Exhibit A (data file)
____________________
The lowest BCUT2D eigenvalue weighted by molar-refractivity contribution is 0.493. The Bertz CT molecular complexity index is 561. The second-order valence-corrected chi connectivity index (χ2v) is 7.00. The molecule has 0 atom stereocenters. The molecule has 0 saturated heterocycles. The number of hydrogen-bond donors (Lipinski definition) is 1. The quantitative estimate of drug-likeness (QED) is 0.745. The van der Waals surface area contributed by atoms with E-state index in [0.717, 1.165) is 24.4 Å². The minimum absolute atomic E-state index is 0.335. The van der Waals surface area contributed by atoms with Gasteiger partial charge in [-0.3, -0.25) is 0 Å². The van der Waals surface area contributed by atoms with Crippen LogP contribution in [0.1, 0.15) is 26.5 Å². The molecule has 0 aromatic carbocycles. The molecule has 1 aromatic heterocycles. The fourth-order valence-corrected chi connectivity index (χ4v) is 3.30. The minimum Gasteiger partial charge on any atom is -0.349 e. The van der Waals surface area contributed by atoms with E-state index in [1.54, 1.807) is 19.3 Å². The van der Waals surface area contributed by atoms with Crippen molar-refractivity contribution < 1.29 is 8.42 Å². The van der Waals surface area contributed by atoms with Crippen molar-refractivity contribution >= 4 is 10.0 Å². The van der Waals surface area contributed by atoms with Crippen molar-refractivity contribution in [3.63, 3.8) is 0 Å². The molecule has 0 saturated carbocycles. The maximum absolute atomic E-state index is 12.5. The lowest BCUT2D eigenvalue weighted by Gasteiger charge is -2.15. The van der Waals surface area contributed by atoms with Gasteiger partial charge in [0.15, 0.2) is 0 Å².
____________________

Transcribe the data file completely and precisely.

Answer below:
The lowest BCUT2D eigenvalue weighted by molar-refractivity contribution is 0.493. The Bertz CT molecular complexity index is 561. The second-order valence-corrected chi connectivity index (χ2v) is 7.00. The molecule has 0 atom stereocenters. The molecule has 0 saturated heterocycles. The number of hydrogen-bond donors (Lipinski definition) is 1. The quantitative estimate of drug-likeness (QED) is 0.745. The van der Waals surface area contributed by atoms with E-state index in [0.717, 1.165) is 24.4 Å². The minimum absolute atomic E-state index is 0.335. The van der Waals surface area contributed by atoms with Gasteiger partial charge in [-0.3, -0.25) is 0 Å². The van der Waals surface area contributed by atoms with Crippen LogP contribution in [0.1, 0.15) is 26.5 Å². The molecule has 0 aromatic carbocycles. The molecule has 1 aromatic heterocycles. The fourth-order valence-corrected chi connectivity index (χ4v) is 3.30. The minimum Gasteiger partial charge on any atom is -0.349 e. The van der Waals surface area contributed by atoms with E-state index in [1.54, 1.807) is 19.3 Å². The van der Waals surface area contributed by atoms with Crippen molar-refractivity contribution < 1.29 is 8.42 Å². The van der Waals surface area contributed by atoms with Crippen molar-refractivity contribution >= 4 is 10.0 Å². The van der Waals surface area contributed by atoms with Crippen molar-refractivity contribution in [3.63, 3.8) is 0 Å². The molecule has 0 saturated carbocycles. The maximum absolute atomic E-state index is 12.5. The lowest BCUT2D eigenvalue weighted by Gasteiger charge is -2.15. The van der Waals surface area contributed by atoms with Gasteiger partial charge in [0.15, 0.2) is 0 Å².